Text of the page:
Archetypes in Beowulf
An archetype is an ideal and generic model of an object, an idea, a concept, or a person which serves as patterns for other objects, persons, ideas, or concepts. In other words, it is a perfect example of a certain type. Archetypes can also pertain to a stereotype, which is an oversimplification of a personality or an epitome, which represents example of a certain type.
In the epic, Beowulf, there are several archetypes. Possibly the best archetype in the story is the main protagonist, Beowulf himself. Generally, Beowulf, together with his band of warriors, represents possibly the greatest example of good in the story. They serve as saviors of a kingdom that is terrorized by evil forces and agents that restore order and balance to a society that is upset by darkness.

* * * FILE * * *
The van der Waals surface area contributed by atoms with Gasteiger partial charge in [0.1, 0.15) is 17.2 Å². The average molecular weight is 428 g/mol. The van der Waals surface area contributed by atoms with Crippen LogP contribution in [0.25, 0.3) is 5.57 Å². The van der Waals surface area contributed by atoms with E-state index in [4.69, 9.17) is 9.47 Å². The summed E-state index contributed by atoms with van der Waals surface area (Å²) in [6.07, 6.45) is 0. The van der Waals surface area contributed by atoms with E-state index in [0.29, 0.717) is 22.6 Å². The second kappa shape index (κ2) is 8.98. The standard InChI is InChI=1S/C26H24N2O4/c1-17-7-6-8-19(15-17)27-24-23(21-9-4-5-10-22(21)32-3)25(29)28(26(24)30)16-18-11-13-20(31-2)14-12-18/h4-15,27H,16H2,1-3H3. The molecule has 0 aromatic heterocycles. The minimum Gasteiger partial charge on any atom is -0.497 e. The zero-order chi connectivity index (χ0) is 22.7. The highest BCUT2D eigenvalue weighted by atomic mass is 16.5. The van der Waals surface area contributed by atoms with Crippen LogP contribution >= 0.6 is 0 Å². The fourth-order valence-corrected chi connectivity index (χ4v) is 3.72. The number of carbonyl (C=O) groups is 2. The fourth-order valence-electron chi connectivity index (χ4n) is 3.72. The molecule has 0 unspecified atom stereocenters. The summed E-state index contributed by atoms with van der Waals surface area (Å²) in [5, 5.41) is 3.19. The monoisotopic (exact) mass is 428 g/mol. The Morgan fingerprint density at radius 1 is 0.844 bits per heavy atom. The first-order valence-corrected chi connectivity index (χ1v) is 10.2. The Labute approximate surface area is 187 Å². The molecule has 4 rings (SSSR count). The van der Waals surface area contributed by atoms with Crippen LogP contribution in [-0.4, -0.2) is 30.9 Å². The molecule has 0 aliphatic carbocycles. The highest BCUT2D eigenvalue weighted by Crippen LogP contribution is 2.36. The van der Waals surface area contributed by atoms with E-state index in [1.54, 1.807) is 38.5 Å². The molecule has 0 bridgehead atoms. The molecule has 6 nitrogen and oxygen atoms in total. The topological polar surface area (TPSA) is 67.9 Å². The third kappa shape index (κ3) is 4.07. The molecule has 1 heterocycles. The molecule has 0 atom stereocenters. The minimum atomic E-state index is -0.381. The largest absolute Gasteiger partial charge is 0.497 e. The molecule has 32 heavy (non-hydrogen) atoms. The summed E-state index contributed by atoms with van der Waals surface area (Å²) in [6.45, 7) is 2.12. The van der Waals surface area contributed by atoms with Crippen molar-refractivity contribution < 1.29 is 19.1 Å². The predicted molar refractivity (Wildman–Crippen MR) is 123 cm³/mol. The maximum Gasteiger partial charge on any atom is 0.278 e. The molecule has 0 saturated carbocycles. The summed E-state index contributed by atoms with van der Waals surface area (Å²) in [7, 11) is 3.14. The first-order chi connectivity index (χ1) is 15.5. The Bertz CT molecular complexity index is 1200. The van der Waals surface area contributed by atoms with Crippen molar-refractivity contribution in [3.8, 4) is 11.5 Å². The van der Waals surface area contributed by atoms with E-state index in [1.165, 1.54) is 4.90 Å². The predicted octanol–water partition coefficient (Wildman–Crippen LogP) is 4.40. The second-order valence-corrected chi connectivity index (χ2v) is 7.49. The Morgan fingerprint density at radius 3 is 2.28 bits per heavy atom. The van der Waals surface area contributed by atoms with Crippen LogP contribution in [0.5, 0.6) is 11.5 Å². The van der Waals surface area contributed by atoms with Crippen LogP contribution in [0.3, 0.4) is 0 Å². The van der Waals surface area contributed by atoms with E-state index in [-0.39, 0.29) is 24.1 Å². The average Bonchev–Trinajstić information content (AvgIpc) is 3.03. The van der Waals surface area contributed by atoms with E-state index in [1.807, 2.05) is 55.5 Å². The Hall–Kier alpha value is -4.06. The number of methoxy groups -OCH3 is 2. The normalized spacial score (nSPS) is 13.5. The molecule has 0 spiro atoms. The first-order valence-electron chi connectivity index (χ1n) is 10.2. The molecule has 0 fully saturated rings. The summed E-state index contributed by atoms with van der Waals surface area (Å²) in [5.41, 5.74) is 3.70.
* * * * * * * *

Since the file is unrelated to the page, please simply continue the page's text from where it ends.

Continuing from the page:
Because of Beowulf’s courage, valor, selflessness, and heroism, he serves as an ideal example for other people to emulate. On the other hand, Grendel, the monster who terrorized Hrothgar’s kingdom, serves as the ideal example of evil. The monster ruthlessly kills anyone it wants to kill and strikes fear in the hearts of the kingdom’s citizens.
In effect, Grendel also represents the archetype of fear and chaos. Another character in the story that can be considered an archetype is Grendel’s mother who has constantly tempted kings to lustfully desire her. In short, Grendel’s mother not only serves as a model of evil but an ideal example of temptation as well. This is depicted in her successful seduction of Heorot’s kings, including Beowulf.